The treaty prohibits states from exporting conventional weapons in violation of arms embargoes, or weapons that would be used for acts of genocide, crimes against humanity, war crimes or terrorism. It also requires states to prevent conventional weapons reaching the black market. Thus it is expected that it will put a stop to destabilizing arms flows from its signatories to conflict regions. It will prevent human rights abusers and violators of the law of war from being supplied with arms. And it will help keep warlords, pirates, and gangs from acquiring these deadly tools.
Indeed, the majority of modern day intra-State conflicts have been fought mainly with small arms and light weapons. However, recent events in Libya and Syria underscore the continued misuse of heavier conventional weapons – including tanks, heavy artillery, helicopters and aircraft – against civilians. Although it is often difficult to anticipate that a government will eventually use its weaponry against civilian populations, it is expected that the ATT will compel exporters to exercise enhanced diligence in analysing early warning signs that may help them assess the risk that transferred weapons would be used to commit grave human rights violations.
Indeed, the use of explosive weapons in populated areas, including man-portable or vehicle-mounted grenades, rocket-propelled grenade launchers, missiles and mortars, can have indiscriminate and devastating impact on civilians, particularly children. For instance, in Yemen, 71 percent of the child conflict casualties in 2009 were a direct result of shelling of civilian areas by all parties to the conflict.
Moreover, the high availability of small arms and the presence of armed violence create threats to humanitarian personnel and can force humanitarian organizations to evacuate their staff from high-risk areas or suspend their programmes, thus depriving affected people of badly needed assistance. For example, in Pakistan, humanitarian actors indicate ongoing hostilities as the most significant impediment to access. Also, the Lord’s Resistance Army since 2009 has carried out armed attacks, including against refugee settlements, in South Sudan, Central African Republic and in the Democratic Republic of Congo during which scores of civilians were killed, thousands of civilians were forced to flee, serious disruptions to the distribution of humanitarian assistance was evident as well.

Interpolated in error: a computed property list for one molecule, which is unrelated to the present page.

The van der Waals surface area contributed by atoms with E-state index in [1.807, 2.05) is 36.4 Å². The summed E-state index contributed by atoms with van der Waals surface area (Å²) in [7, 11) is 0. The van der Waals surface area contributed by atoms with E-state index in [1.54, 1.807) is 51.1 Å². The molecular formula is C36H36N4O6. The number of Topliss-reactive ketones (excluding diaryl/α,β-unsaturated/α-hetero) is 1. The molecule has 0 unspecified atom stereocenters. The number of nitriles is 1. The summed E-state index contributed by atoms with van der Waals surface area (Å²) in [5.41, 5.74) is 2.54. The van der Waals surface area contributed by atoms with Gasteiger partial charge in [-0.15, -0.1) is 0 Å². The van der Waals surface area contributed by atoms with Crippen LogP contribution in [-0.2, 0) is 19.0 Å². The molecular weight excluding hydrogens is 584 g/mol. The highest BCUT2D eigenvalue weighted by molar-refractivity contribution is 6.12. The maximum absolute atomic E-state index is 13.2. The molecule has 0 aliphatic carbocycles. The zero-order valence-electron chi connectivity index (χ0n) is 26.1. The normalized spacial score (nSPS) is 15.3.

Beyond fueling armed conflicts, the availability of firearms due to the poorly regulated arms transfers is a major factor sustaining organized crime and terrorism in all regions. The recent events in Libya, for example, presented an opportunity for various criminal and terrorist groups to procure firearms and ammunitions from looted government stockpiles. While Somali pirates reportedly received about US$170 million in ransom in 2011 for hijacked vessels and crews. It is important to mention, that piracy and armed robbery against ships affect the freedom of shipping and the safety of vital shipping lanes, carrying around 90 percent of the world trade.
There is also a specific relationship between firearm availability and high levels of homicide. It is estimated that 42 percent of the overall global homicides are committed with firearms. This percentage is considerably higher in regions where homicides are often associated with the illicit activities of organized criminal groups. In some regions, misuse and illicit trafficking of firearms and their ammunition is often associated with other crimes, in particular drug trafficking. In these situations, the ability of security institutions, such as the police and the military, to enforce the law is greatly diminished in the face of the power of well-armed organized crime groups with ready access to arms in the black market, thus undermining the social fabric of entire communities.
In this regard, Africa, Latin America and the Caribbean are the three most affected regions in the world by both arms trafficking and small arms misuse, and share similar challenges fighting against the illicit arms circulation. Interestingly, “the studies on seized arms reveal the use of a variety of arms in street and organized crime. For example, handguns are the preferred weapon used in the commission of most street crime, while military-style arms are used by organized criminals, such as by the drug cartels in Mexico and in the favelas in Brazil.”
The problem of a poorly regulated arms trade was well noted by the UN, which stated that: “the absence of a global framework regulating the international trade in all conventional arms has obscured transparency, comparability and accountability.” However, it took almost a decade to agree on principles to control the flow of such arms.
The Birth of the Treaty